Business

RBI asks rating firms to scan companies’ bank details

MUMBAI, Aug 22 (Agencies) | Publish Date: 8/22/2018 12:31:21 PM IST

Corporates will soon come under pressure to disclose bank statements with credit rating agencies, The Economic Times reported. 

The Reserve Bank of India (RBI) has directed rating firms to scan bank account details — capturing the flow of fund in and out of a company — in assessing its ability to repay loans. 

Many companies, it is widely believed, would be reluctant to part with such information which are shared with an external agency only when banks or regulators order a forensic audit of a borrower’s books. A rating agency tracking such data on money flows could be in a position to red flag possible diversion of fund through subsidiaries, shell companies or other parties. 

Understandably, any evidence of suspicious fund movements could put a company under rating watch and raise its cost of borrowing from banks and financial institutions, said a person familiar with the decision. About 25,000 companies are rated in the country, of which half are estimated to be below investment grade. 

The rating agencies are, however, overwhelmed by the task which would involve scrutinising thousands of bank statements in judging a company’s debt servicing capability. “Agencies have told the banking regulator about the enormity of the exercise – the sheer logistics and time it would involve, that credit rating firms are not auditors. But, RBI is insistent,” said a banker.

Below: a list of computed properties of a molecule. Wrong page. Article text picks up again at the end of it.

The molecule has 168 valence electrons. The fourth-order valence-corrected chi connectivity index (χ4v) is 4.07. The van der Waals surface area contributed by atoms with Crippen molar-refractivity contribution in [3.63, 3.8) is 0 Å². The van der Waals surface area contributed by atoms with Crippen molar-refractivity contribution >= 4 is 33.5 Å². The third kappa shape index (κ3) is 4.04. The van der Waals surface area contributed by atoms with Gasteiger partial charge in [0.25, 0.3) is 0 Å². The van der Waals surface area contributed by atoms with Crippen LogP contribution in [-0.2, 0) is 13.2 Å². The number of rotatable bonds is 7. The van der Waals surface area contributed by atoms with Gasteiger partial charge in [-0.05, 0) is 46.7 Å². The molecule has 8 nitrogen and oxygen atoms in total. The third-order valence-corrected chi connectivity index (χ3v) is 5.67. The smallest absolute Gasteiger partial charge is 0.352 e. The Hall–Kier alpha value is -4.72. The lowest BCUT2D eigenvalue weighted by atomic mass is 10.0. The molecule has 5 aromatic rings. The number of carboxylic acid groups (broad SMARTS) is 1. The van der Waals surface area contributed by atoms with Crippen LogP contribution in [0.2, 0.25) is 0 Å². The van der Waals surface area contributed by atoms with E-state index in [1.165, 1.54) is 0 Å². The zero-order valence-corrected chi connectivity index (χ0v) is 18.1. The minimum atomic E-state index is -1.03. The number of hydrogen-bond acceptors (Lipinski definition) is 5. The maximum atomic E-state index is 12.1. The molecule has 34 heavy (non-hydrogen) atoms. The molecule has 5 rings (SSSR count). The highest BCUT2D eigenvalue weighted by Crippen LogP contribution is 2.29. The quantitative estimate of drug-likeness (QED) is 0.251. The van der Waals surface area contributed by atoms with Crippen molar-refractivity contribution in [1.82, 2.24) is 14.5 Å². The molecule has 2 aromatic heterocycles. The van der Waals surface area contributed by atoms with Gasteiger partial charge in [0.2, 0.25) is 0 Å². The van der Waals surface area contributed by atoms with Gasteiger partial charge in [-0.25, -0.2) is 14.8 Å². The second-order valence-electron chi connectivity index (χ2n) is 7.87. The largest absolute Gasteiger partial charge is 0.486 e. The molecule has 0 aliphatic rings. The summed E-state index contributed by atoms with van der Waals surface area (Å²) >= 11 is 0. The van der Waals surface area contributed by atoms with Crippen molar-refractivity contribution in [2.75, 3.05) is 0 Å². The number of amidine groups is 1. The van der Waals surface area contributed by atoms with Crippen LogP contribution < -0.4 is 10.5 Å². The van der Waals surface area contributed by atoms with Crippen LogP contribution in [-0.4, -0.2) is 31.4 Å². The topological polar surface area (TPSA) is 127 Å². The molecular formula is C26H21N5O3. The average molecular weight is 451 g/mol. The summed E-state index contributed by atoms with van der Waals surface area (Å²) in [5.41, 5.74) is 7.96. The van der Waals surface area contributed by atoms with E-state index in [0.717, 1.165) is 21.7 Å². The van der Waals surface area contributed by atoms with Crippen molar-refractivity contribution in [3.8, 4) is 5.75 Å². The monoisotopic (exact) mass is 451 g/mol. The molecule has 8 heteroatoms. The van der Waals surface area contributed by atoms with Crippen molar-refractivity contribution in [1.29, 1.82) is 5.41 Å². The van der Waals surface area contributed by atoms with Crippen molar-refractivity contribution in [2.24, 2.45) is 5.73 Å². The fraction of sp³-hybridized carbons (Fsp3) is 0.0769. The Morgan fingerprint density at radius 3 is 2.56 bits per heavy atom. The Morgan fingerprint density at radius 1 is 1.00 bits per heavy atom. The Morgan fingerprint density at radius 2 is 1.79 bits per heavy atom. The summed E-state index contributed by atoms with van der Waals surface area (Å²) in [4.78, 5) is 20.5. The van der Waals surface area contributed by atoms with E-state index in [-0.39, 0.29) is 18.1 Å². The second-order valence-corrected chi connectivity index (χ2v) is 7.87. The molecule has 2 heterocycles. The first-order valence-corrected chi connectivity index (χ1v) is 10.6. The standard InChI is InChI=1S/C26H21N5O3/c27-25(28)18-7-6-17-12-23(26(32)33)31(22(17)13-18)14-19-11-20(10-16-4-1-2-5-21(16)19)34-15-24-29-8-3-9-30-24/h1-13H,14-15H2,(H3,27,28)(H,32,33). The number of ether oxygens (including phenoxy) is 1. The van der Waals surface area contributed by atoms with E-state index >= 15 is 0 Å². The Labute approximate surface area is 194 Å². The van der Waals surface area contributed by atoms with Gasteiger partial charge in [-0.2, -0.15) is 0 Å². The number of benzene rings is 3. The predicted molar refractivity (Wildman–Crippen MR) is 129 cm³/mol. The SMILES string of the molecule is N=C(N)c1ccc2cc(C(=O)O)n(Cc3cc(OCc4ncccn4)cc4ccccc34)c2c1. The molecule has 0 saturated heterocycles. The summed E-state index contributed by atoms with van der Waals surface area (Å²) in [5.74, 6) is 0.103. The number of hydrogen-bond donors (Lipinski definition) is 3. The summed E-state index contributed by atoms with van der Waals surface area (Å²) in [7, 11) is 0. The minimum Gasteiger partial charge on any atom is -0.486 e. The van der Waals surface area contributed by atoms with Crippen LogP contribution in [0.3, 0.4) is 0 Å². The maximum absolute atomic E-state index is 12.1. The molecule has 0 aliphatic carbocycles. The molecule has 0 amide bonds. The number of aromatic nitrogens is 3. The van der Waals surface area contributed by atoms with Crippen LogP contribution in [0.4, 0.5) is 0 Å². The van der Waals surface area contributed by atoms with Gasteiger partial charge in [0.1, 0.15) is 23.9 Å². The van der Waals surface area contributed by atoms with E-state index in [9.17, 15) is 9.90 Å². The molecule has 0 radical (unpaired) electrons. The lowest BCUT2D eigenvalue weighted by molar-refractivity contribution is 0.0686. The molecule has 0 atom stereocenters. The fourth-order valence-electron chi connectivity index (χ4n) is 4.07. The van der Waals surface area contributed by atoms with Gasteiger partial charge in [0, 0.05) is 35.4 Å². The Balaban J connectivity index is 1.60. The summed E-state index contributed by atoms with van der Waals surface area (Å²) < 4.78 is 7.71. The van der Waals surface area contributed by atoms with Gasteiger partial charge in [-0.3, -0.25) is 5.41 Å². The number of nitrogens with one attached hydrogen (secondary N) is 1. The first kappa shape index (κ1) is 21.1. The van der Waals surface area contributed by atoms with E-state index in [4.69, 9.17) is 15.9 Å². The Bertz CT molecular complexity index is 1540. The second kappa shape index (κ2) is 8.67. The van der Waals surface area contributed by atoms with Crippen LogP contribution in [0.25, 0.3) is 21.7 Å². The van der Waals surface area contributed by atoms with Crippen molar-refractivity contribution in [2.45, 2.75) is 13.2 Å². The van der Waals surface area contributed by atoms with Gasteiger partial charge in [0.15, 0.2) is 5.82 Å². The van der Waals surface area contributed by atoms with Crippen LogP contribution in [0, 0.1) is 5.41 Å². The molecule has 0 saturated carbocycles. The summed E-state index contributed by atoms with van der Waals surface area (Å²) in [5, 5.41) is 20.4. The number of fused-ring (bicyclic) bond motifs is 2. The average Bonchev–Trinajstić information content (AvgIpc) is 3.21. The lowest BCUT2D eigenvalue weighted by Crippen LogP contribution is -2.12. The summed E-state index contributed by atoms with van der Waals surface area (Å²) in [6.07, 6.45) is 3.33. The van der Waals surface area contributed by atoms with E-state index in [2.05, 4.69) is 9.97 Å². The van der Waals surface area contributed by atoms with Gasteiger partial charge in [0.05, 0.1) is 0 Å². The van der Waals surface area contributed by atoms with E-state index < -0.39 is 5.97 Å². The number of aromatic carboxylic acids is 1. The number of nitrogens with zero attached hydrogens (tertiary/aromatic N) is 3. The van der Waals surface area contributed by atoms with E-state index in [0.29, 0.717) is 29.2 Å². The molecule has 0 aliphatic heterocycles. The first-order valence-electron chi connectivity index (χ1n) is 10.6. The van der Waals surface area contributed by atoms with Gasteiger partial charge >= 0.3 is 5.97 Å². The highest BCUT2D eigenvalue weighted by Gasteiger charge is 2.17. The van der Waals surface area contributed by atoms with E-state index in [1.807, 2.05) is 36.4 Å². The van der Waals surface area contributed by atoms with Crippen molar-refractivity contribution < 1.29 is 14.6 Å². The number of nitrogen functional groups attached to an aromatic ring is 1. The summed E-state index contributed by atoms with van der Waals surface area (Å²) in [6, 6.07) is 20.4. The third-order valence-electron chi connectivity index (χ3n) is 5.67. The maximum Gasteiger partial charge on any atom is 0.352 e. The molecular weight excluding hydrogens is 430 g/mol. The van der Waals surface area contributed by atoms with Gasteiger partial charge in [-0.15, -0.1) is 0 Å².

The rating companies may have to use special software for analysing bank statements. 

While the RBI directive pertains to rating of bank loans, any adverse action on a bank debt rating immediately influences ratings of other tradable securities like bonds and debentures floated by the company to raise funds. 

RBI gives rating agencies the accreditation to rate loans (of Rs 10 crore and above), money market instruments like commercial papers, and non-fund based banking facilities such letters of credit. 

Loan ratings are crucial for banks because unrated loans attract higher risk weightage (as per accounting and regulatory norms) and impairs banks’ capital. 

Rating agencies have to often function with inadequate information – particularly on bank loan default when they often come to know about a missed interest payment months after the due date. 

This is unlike the defaults in bonds and debentures which traders come to know about immediately, thanks to the information sharing arrangement for listed securities. Till now, banks and RBI have refused to give rating agencies the access to real-time default data. 

“Corporates are not under RBI’s jurisdiction. So making them share bank statements could call for a government intervention,” said a source. The recent move follows RBI’s decision to give rating agencies the mandate to rate debt instruments based on the resolution plan prepared with the consent of lenders and bankruptcy court for reviving a company. 

 

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